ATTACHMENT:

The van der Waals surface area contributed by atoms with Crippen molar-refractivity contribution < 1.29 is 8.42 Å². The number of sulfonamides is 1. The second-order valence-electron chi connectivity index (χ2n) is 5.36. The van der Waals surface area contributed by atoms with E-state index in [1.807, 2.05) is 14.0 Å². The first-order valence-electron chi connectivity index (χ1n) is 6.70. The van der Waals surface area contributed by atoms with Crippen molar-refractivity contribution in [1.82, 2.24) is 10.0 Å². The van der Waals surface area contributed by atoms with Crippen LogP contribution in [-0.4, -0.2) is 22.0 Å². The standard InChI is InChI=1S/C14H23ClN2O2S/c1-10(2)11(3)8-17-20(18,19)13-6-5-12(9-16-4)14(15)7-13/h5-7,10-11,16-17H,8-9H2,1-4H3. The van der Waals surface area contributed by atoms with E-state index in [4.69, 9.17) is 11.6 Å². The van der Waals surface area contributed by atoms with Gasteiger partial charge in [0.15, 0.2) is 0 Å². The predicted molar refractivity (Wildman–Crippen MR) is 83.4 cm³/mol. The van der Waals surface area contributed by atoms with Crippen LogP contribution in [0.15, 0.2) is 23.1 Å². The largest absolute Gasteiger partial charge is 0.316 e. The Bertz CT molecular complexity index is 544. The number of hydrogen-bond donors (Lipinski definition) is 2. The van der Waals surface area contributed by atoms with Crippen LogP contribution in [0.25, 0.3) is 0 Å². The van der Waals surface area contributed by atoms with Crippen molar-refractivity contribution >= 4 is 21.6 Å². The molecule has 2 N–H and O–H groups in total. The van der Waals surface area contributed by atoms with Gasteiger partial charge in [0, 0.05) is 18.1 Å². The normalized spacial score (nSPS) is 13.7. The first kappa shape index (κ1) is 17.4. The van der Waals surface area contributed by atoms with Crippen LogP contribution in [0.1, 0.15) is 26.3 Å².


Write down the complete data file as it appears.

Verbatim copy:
The van der Waals surface area contributed by atoms with Crippen molar-refractivity contribution < 1.29 is 8.42 Å². The number of sulfonamides is 1. The second-order valence-electron chi connectivity index (χ2n) is 5.36. The van der Waals surface area contributed by atoms with E-state index in [1.807, 2.05) is 14.0 Å². The first-order valence-electron chi connectivity index (χ1n) is 6.70. The van der Waals surface area contributed by atoms with Crippen molar-refractivity contribution in [1.82, 2.24) is 10.0 Å². The van der Waals surface area contributed by atoms with Crippen LogP contribution in [-0.4, -0.2) is 22.0 Å². The standard InChI is InChI=1S/C14H23ClN2O2S/c1-10(2)11(3)8-17-20(18,19)13-6-5-12(9-16-4)14(15)7-13/h5-7,10-11,16-17H,8-9H2,1-4H3. The van der Waals surface area contributed by atoms with E-state index in [4.69, 9.17) is 11.6 Å². The van der Waals surface area contributed by atoms with Gasteiger partial charge in [0.15, 0.2) is 0 Å². The predicted molar refractivity (Wildman–Crippen MR) is 83.4 cm³/mol. The van der Waals surface area contributed by atoms with Crippen LogP contribution in [0.15, 0.2) is 23.1 Å². The largest absolute Gasteiger partial charge is 0.316 e. The Bertz CT molecular complexity index is 544. The number of hydrogen-bond donors (Lipinski definition) is 2. The van der Waals surface area contributed by atoms with Crippen LogP contribution in [0.25, 0.3) is 0 Å². The van der Waals surface area contributed by atoms with Crippen molar-refractivity contribution >= 4 is 21.6 Å². The molecule has 2 N–H and O–H groups in total. The van der Waals surface area contributed by atoms with Gasteiger partial charge in [0, 0.05) is 18.1 Å². The normalized spacial score (nSPS) is 13.7. The first kappa shape index (κ1) is 17.4. The van der Waals surface area contributed by atoms with Crippen LogP contribution in [0.1, 0.15) is 26.3 Å².